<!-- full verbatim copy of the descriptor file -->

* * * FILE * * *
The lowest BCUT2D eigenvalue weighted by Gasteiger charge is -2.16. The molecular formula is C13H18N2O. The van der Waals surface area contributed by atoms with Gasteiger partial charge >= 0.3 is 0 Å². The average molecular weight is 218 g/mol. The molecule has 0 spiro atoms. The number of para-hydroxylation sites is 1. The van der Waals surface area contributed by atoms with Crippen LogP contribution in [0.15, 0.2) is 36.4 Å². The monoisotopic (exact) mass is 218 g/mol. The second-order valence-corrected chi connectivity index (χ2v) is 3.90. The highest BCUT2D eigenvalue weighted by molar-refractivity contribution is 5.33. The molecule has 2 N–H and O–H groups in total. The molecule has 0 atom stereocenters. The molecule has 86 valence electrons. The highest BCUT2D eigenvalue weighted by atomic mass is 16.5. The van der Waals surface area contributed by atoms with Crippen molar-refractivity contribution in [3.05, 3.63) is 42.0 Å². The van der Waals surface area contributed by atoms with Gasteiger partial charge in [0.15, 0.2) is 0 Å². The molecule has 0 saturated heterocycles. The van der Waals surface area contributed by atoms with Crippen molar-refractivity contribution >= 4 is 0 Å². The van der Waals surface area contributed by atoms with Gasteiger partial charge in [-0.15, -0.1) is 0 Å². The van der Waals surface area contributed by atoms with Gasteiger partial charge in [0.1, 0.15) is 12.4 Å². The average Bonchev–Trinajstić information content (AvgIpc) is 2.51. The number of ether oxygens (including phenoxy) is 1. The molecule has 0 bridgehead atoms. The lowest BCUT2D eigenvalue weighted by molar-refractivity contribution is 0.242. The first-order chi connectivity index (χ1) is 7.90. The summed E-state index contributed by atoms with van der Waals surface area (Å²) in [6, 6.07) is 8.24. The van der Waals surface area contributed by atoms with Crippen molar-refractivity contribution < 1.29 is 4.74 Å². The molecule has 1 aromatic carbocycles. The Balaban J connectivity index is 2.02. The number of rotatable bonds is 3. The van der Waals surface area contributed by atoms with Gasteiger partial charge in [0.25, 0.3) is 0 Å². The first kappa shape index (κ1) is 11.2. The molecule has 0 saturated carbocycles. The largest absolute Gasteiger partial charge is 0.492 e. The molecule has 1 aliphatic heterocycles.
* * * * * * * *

The lowest BCUT2D eigenvalue weighted by Gasteiger charge is -2.16. The molecular formula is C13H18N2O. The van der Waals surface area contributed by atoms with Gasteiger partial charge >= 0.3 is 0 Å². The average molecular weight is 218 g/mol. The molecule has 0 spiro atoms. The number of para-hydroxylation sites is 1. The van der Waals surface area contributed by atoms with Crippen LogP contribution in [0.15, 0.2) is 36.4 Å². The monoisotopic (exact) mass is 218 g/mol. The second-order valence-corrected chi connectivity index (χ2v) is 3.90. The highest BCUT2D eigenvalue weighted by molar-refractivity contribution is 5.33. The molecule has 2 N–H and O–H groups in total. The molecule has 0 atom stereocenters. The molecule has 86 valence electrons. The highest BCUT2D eigenvalue weighted by atomic mass is 16.5. The van der Waals surface area contributed by atoms with Crippen molar-refractivity contribution in [3.05, 3.63) is 42.0 Å². The van der Waals surface area contributed by atoms with Gasteiger partial charge in [0.15, 0.2) is 0 Å². The molecule has 0 saturated heterocycles. The van der Waals surface area contributed by atoms with Crippen molar-refractivity contribution >= 4 is 0 Å². The van der Waals surface area contributed by atoms with Gasteiger partial charge in [-0.15, -0.1) is 0 Å². The van der Waals surface area contributed by atoms with Gasteiger partial charge in [0.1, 0.15) is 12.4 Å². The average Bonchev–Trinajstić information content (AvgIpc) is 2.51. The number of ether oxygens (including phenoxy) is 1. The molecule has 0 bridgehead atoms. The lowest BCUT2D eigenvalue weighted by molar-refractivity contribution is 0.242. The first-order chi connectivity index (χ1) is 7.90. The summed E-state index contributed by atoms with van der Waals surface area (Å²) in [6, 6.07) is 8.24. The van der Waals surface area contributed by atoms with Crippen molar-refractivity contribution < 1.29 is 4.74 Å². The molecule has 1 aromatic carbocycles. The Balaban J connectivity index is 2.02. The number of rotatable bonds is 3. The van der Waals surface area contributed by atoms with Gasteiger partial charge in [0.25, 0.3) is 0 Å². The first kappa shape index (κ1) is 11.2. The molecule has 0 saturated carbocycles. The largest absolute Gasteiger partial charge is 0.492 e. The molecule has 1 aliphatic heterocycles.